Get wise about the economic impact facts in our charitable sector. Sarasota County nonprofits, for instance, reported over $2.8 billion in assets and over $1.2 billion in revenue in 2008 alone. (Source: National Center for Charitable Statistics, January 2010) That’s a result of caring but inept people begging for money. Who’s the one to shed light on this? You. That’s right, it’s your job too.

3) If we’re going to be seen as professional, we have to stay ahead of the curve in professionalism and in our knowledge base.

All staff members, but particularly nonprofit leadership and communicators, represent the sector wherever they go – whether on the job or not. As the marketing ambassador for your organization, remind your staff of their personal brand (how they carry themselves, what they say about their work and your organization) and how it influences your nonprofit brand—and vice versa.

It’s not about “casual” versus “formal” in your virtual and geographic communities. It’s about aligning your actions and comments with respect and intelligence.

I think most of us do a great job of this. Our ongoing education can’t stop with awareness of the issues we care about most. Having one leg in that business world—with constant monitoring of the corporate news and trends—is critical. Communicating the intersections between the nonprofit and for-profit worlds is partly our responsibility. We have the skills to actively convey these connections to essential internal and external audiences. Leadership can determine where we go with them.

Nonprofits are taking (and historically have taken) a leading role in relationship building, the hallmark of success for any venture, public or private.  But it’s up to us to communicate our successes and strengths in a clear, consistent way, through all the grains of staff, board and program running through our organizations.

Powerful food for thought. Thank you, Susie.

What are your thoughts on how (and if) nonprofit marketers can best promote an accurate understanding of the strengths and power of the nonprofit sector and its people? Should we respond directly to slams such as Zuckerberg’s or take the high road  -showing rather than saying – our expertise and professionalism.

Please comment here. Thanks.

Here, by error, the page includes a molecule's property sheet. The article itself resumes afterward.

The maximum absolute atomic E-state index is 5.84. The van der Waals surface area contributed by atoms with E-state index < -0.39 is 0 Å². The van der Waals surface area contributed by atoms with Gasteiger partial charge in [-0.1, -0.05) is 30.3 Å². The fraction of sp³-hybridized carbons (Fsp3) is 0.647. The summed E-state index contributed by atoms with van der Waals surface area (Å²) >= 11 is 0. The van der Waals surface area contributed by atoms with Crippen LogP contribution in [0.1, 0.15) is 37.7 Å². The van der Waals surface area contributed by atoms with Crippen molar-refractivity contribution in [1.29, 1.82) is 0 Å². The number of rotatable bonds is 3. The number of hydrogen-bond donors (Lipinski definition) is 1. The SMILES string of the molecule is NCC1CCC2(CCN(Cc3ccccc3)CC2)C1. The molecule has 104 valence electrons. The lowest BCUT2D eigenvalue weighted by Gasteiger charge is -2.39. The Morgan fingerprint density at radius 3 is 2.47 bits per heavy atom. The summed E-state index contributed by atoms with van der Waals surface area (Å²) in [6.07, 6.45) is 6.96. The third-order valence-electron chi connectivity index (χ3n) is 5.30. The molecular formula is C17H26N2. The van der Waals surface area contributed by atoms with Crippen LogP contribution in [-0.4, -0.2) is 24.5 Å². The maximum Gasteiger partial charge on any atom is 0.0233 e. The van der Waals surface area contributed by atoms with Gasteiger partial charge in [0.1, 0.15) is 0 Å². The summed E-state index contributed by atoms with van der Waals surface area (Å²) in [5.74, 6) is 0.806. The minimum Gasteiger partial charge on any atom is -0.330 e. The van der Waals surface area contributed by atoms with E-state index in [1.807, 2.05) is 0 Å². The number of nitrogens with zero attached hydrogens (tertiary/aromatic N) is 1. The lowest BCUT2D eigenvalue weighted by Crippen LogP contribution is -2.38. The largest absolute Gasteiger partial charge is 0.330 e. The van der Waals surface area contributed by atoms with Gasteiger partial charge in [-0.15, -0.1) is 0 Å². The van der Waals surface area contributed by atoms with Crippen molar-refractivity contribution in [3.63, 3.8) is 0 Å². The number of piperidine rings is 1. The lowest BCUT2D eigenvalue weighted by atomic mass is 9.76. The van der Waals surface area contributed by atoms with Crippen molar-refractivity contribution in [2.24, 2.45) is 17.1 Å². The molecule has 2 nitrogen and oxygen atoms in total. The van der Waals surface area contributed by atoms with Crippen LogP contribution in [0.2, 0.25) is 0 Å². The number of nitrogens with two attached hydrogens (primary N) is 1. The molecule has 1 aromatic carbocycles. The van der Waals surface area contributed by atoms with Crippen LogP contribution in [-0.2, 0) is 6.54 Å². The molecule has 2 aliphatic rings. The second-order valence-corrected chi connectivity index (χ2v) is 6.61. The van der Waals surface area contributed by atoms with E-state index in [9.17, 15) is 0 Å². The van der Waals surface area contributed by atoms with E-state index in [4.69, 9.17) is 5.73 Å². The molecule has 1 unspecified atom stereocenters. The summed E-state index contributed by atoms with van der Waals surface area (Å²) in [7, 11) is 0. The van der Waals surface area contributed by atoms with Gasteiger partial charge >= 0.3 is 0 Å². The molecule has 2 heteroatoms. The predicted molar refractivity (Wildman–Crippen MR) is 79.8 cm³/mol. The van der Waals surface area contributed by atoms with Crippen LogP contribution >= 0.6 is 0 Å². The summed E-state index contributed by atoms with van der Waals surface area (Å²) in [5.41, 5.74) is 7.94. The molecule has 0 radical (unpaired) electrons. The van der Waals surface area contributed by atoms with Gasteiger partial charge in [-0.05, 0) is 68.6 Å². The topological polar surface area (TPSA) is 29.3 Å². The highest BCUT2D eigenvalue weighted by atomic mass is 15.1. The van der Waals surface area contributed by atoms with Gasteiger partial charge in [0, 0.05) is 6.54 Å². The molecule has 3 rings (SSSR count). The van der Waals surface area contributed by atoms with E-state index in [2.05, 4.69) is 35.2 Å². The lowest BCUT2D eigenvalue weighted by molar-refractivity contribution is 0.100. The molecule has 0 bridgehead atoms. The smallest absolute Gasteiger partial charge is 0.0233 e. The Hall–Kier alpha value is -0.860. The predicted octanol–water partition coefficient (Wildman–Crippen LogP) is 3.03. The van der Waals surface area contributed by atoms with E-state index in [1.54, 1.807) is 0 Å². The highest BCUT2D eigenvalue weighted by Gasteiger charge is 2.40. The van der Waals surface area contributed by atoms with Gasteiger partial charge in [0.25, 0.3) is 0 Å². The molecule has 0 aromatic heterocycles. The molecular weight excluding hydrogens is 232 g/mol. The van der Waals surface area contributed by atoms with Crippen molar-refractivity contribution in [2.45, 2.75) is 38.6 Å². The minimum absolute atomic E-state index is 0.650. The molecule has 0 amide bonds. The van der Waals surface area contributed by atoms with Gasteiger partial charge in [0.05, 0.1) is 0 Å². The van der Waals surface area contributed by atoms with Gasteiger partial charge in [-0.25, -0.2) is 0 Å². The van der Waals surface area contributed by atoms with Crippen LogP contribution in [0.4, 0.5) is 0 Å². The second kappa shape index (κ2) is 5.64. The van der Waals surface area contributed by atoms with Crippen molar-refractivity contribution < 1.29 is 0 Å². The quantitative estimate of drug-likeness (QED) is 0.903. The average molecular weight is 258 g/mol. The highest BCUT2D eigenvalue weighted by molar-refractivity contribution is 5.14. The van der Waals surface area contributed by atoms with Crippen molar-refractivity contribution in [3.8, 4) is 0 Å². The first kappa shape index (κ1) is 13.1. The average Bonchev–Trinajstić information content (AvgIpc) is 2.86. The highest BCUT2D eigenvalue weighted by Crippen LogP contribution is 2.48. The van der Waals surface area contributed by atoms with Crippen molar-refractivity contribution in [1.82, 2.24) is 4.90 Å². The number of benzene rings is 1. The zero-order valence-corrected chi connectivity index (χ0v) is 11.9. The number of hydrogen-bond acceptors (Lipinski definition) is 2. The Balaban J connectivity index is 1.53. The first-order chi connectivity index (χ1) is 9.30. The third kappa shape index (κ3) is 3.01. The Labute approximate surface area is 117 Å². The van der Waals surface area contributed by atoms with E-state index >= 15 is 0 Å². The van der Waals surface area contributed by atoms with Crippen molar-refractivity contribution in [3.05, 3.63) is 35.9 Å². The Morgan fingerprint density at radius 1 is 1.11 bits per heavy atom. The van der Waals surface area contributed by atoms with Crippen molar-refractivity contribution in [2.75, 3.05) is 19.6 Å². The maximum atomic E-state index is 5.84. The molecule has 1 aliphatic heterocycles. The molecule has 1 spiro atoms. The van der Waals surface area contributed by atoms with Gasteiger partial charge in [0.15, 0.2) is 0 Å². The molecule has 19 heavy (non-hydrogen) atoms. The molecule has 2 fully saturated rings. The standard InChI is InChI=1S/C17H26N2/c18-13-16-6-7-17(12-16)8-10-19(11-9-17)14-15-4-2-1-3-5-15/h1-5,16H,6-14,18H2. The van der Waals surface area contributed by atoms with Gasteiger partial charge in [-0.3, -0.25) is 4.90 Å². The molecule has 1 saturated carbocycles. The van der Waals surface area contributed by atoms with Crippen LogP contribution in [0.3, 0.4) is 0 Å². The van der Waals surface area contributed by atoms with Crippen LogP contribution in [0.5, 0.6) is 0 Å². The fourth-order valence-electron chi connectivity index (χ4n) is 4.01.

Ask Yourself 4 Questions for Effective Nonprofit Taglines

Welcome to guest blogger Allison Van Diest. Allison, Senior Product Marketing Manager at Blackbaud, prides herself on being not only a marketing “artist” but a marketing “scientist”  able to measure the marketing impact. She has some terrific guidance to share with you on shaping a tagline that works…

What has less than 140 characters and tells the world what you’re up to?

Yes, Twitter does.  But how do you think the Twitter folks got the idea that a short, punchy phrase or two can be among the best ways to communicate?  Decades ago, taglines showed the world that a few well-chosen words can mean more to a reader than pages of advertising copy.

The purpose of a tagline is to create an impression that is meaningful and moving, as succinctly as possible.  And in today’s landscape of light speed communication, with constraints on readers’ time and attention, a well-written tagline is critical.

It is your best tool in capturing the imagination of a prospective supporter and also arms them with the perfect message to send to their network (through Twitter, perhaps!).

Sold on the idea of taglines, but not sure yours is prize-worthy? Enter the Nonprofit Tagline Awards program anyway, there’s nothing to lose. And every entrant will be invited to join me in a special free webinar on building leadership support for critical marketing projects. But back to taglines…

If you’re not satisfied with your tagline, consider sending it through a quick positioning refresh to make sure it truly captures your spirit.  As a reminder, a strong positioning statement answers these questions:

  1. Who (what group) does your organization serve?
  2. What does the group you serve hope to accomplish?
  3. What does your organization provide to the group you serve?
  4. What is the outcome if the group you serve accomplishes its goal?

Consider how how this information is conveyed by TexasNonprofits, a 2009 Nonprofit Tagline Award winner:  “Building community deep in the hearts of Texans”

  1. Who (what group) does your organization serve?  Texas nonprofits
  2. What does the group you serve hope to accomplish? To encourage higher levels of giving so they can do more good in Texas
  3. What does your organization provide to the group you serve?  Resources and support to aid the nonprofit community